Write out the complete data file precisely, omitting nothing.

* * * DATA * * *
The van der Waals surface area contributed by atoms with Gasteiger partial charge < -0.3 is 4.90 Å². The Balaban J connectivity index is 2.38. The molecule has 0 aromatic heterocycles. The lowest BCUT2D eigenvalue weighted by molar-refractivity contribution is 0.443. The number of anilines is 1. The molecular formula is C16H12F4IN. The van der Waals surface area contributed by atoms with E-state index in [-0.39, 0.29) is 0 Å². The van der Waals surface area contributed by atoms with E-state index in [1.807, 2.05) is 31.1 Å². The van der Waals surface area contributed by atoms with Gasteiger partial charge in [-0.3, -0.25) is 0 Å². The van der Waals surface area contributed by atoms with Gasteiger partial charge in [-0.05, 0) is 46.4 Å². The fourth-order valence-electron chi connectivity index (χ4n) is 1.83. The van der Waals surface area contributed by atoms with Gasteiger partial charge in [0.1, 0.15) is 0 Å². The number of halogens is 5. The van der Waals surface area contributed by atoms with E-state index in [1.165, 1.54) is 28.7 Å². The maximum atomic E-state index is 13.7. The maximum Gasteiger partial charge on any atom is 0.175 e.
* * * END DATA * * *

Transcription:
The van der Waals surface area contributed by atoms with Gasteiger partial charge < -0.3 is 4.90 Å². The Balaban J connectivity index is 2.38. The molecule has 0 aromatic heterocycles. The lowest BCUT2D eigenvalue weighted by molar-refractivity contribution is 0.443. The number of anilines is 1. The molecular formula is C16H12F4IN. The van der Waals surface area contributed by atoms with E-state index in [-0.39, 0.29) is 0 Å². The van der Waals surface area contributed by atoms with E-state index in [1.807, 2.05) is 31.1 Å². The van der Waals surface area contributed by atoms with Gasteiger partial charge in [-0.3, -0.25) is 0 Å². The van der Waals surface area contributed by atoms with Gasteiger partial charge in [-0.05, 0) is 46.4 Å². The fourth-order valence-electron chi connectivity index (χ4n) is 1.83. The van der Waals surface area contributed by atoms with Gasteiger partial charge in [0.1, 0.15) is 0 Å². The number of halogens is 5. The van der Waals surface area contributed by atoms with E-state index in [1.165, 1.54) is 28.7 Å². The maximum atomic E-state index is 13.7. The maximum Gasteiger partial charge on any atom is 0.175 e.